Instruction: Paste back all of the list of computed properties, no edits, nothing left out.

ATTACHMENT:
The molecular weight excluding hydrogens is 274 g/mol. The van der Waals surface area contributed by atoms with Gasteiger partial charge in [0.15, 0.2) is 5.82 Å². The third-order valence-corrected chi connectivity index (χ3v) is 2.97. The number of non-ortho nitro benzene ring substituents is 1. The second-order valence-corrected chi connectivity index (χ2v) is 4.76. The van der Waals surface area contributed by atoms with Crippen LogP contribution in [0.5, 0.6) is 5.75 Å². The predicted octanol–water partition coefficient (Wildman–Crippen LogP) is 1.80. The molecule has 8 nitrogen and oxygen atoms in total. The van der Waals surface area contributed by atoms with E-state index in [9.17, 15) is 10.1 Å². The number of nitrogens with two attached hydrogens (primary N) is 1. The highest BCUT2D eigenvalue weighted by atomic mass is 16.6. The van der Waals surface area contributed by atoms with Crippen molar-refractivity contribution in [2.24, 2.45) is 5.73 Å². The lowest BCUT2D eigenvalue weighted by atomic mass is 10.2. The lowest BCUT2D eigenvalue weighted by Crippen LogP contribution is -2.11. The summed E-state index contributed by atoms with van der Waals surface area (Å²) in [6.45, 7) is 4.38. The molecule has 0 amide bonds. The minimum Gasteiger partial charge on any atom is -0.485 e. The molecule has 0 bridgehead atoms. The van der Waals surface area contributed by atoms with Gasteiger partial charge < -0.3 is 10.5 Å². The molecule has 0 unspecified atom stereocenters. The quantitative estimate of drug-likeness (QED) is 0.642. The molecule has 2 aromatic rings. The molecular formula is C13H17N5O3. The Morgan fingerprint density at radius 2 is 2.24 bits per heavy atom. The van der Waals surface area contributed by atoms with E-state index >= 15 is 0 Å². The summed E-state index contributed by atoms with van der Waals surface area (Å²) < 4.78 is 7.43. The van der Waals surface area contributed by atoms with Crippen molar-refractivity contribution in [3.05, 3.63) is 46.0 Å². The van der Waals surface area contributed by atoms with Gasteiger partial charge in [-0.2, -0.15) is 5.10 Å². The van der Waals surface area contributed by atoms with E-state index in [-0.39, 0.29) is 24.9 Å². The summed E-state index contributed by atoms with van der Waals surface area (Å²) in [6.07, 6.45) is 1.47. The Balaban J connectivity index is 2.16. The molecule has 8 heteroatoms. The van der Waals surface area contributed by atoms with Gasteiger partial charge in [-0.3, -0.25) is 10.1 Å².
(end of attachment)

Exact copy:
The molecular weight excluding hydrogens is 274 g/mol. The van der Waals surface area contributed by atoms with Gasteiger partial charge in [0.15, 0.2) is 5.82 Å². The third-order valence-corrected chi connectivity index (χ3v) is 2.97. The number of non-ortho nitro benzene ring substituents is 1. The second-order valence-corrected chi connectivity index (χ2v) is 4.76. The van der Waals surface area contributed by atoms with Crippen LogP contribution in [0.5, 0.6) is 5.75 Å². The predicted octanol–water partition coefficient (Wildman–Crippen LogP) is 1.80. The molecule has 8 nitrogen and oxygen atoms in total. The van der Waals surface area contributed by atoms with E-state index in [9.17, 15) is 10.1 Å². The number of nitrogens with two attached hydrogens (primary N) is 1. The highest BCUT2D eigenvalue weighted by atomic mass is 16.6. The van der Waals surface area contributed by atoms with Crippen molar-refractivity contribution in [2.24, 2.45) is 5.73 Å². The lowest BCUT2D eigenvalue weighted by atomic mass is 10.2. The lowest BCUT2D eigenvalue weighted by Crippen LogP contribution is -2.11. The summed E-state index contributed by atoms with van der Waals surface area (Å²) in [6.45, 7) is 4.38. The molecule has 0 amide bonds. The minimum Gasteiger partial charge on any atom is -0.485 e. The molecule has 0 bridgehead atoms. The van der Waals surface area contributed by atoms with Gasteiger partial charge < -0.3 is 10.5 Å². The molecule has 0 unspecified atom stereocenters. The quantitative estimate of drug-likeness (QED) is 0.642. The molecule has 2 aromatic rings. The molecular formula is C13H17N5O3. The Morgan fingerprint density at radius 2 is 2.24 bits per heavy atom. The van der Waals surface area contributed by atoms with E-state index >= 15 is 0 Å². The summed E-state index contributed by atoms with van der Waals surface area (Å²) < 4.78 is 7.43. The van der Waals surface area contributed by atoms with Crippen molar-refractivity contribution in [3.05, 3.63) is 46.0 Å². The van der Waals surface area contributed by atoms with Gasteiger partial charge in [-0.2, -0.15) is 5.10 Å². The van der Waals surface area contributed by atoms with E-state index in [-0.39, 0.29) is 24.9 Å². The summed E-state index contributed by atoms with van der Waals surface area (Å²) in [6.07, 6.45) is 1.47. The Balaban J connectivity index is 2.16. The molecule has 8 heteroatoms. The van der Waals surface area contributed by atoms with Gasteiger partial charge in [-0.3, -0.25) is 10.1 Å².